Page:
Fitted:



    As mentioned, the plates have a hook bend in front to assist with installation.

    Pic of the middle plate's front:



    Pics of the rear (third) plate's hook bend:




    The rear of the middle (second) plate and the front of the last plate are held by the same two 12mm bolts through the second crossmember of the front suspension.

    I made brackets with welded nuts so that you can install the bolts from one side only. It is a bit difficult to get access once the plates are installed.



    Here you can see how the bracket will go over the crossmember:



    Completed third plate:



    Installed view from the rear:



    Another view from the rear showing up to the bash plate. Note the overlapping of the plates.



    View from the front:



    Side view of the bash plate. Note the nice clearance of the intercooler brackets ;D




    Money well spent. Bashplate and belly plates work like a charm...




    I added an inspection/access hole under the sump so that you don't have to take off all the plates to do an oil change.

    I simply cut out the required bit and added some tabs and a welded nut and a bolt to keep it all together.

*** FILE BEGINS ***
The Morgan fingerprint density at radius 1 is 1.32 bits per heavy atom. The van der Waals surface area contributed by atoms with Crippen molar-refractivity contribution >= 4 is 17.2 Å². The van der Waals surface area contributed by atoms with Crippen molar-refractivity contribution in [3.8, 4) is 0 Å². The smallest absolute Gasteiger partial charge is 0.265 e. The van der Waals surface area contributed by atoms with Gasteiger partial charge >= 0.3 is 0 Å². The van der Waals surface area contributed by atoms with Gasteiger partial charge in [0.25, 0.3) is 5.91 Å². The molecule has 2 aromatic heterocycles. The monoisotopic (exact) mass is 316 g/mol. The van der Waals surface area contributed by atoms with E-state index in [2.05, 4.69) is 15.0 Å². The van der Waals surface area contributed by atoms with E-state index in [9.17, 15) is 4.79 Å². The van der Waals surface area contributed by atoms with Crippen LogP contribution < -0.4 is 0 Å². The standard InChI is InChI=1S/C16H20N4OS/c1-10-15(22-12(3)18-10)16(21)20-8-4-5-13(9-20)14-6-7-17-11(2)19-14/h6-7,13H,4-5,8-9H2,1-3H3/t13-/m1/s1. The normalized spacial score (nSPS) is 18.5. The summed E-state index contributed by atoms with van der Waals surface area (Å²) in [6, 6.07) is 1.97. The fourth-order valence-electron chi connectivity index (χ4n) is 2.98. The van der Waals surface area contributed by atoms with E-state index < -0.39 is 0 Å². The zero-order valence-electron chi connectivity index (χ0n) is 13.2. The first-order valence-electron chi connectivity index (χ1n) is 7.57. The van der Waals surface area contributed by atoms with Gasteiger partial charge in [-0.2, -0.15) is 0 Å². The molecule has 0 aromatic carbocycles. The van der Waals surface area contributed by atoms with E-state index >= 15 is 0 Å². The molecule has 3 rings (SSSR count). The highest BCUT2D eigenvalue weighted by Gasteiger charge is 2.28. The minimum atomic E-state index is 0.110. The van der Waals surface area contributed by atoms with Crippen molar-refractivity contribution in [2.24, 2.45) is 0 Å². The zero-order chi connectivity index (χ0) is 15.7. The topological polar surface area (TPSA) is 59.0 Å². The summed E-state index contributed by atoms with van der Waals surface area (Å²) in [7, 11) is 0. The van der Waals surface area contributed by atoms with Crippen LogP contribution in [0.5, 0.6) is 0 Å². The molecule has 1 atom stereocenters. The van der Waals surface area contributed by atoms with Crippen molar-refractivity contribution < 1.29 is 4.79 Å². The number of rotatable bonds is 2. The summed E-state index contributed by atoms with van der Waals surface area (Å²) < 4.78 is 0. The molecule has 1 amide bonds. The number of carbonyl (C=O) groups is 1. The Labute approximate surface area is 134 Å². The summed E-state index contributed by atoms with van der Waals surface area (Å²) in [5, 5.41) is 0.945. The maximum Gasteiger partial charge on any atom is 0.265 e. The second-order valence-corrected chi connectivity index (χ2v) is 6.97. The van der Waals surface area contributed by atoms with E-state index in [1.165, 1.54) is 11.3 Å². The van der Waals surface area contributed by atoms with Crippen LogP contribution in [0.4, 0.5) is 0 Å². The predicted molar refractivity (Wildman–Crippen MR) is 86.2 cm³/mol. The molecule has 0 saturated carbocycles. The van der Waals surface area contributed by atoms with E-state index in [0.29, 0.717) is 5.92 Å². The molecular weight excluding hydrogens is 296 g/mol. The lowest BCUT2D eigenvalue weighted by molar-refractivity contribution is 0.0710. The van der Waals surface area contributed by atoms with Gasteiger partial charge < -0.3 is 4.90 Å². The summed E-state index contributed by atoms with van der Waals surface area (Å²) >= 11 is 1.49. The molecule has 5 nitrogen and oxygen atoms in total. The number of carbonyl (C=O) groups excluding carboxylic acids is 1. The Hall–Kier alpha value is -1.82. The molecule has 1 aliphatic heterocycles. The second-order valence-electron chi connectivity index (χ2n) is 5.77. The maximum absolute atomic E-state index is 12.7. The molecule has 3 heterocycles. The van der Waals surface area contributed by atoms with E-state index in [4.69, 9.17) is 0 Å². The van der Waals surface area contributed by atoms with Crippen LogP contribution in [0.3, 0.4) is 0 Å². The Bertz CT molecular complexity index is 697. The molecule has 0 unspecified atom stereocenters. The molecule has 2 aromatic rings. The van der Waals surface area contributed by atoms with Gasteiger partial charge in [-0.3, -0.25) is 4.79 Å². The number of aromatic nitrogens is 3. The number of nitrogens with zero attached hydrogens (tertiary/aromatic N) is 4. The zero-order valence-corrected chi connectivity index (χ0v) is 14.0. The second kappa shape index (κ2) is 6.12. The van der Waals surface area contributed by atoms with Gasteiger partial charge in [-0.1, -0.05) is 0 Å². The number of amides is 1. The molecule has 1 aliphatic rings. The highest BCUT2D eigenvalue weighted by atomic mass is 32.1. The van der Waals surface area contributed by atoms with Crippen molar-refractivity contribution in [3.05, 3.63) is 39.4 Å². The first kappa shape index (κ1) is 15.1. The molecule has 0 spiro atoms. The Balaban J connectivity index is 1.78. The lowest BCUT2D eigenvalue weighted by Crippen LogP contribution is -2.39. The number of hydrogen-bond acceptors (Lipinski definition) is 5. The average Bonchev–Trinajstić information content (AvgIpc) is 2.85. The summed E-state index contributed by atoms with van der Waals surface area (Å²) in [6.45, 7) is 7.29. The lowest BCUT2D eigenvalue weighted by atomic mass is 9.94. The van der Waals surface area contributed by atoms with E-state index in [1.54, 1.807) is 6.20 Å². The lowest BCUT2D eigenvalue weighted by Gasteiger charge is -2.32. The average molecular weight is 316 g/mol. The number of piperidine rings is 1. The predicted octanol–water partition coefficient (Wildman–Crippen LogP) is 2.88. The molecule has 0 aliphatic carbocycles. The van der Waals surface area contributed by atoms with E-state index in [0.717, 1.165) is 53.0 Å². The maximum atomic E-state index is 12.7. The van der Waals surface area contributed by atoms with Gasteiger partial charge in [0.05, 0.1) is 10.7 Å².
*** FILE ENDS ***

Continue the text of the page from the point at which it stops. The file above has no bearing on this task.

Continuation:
View from below:




  2. #2
    Another great write up! My custom skid plate is sorely lacking the inspection plate feature, makes the changes a PITA as you might assume.


    2005 LX 4x4 with manual transmission: '07+ grill, custom ram intake, custom front lift pucks close to 4" of lift, 2" Daystar spacer lift kit for the rear, 265/75 General Grabbers on stock rims, custom front bumper with front mount hitch, custom engine skid plate, custom rock sliders with integrated steps, Pioneer stereo connected to factory amp.

  3. #3

  4. #4


    Looking at this pic a bit closer, that's a bunch of sand to be caught up in the skid. Obviously it was doing it's job to protect everything from ground impact! Was there any risk of the radiator becoming plugged? Any thoughts on closing those openings in the front when you're on a dune?


    2005 LX 4x4 with manual transmission: '07+ grill, custom ram intake, custom front lift pucks close to 4" of lift, 2" Daystar spacer lift kit for the rear, 265/75 General Grabbers on stock rims, custom front bumper with front mount hitch, custom engine skid plate, custom rock sliders with integrated steps, Pioneer stereo connected to factory amp.

  5. #5
    Sorento Nation Member Hellas's Avatar
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    Jeffrey, the draining holes does an excellent job of 'draining' the excess sand while you drive. The dune sand is loose enough. It would be a different story if you drove through thick mud or something.

    I don't have adequate draining holes in the belly plate below the gearbox, so I usually end up with a bucket of sand riding with me after a day in the dunes... But that shakes off after a couple of miles.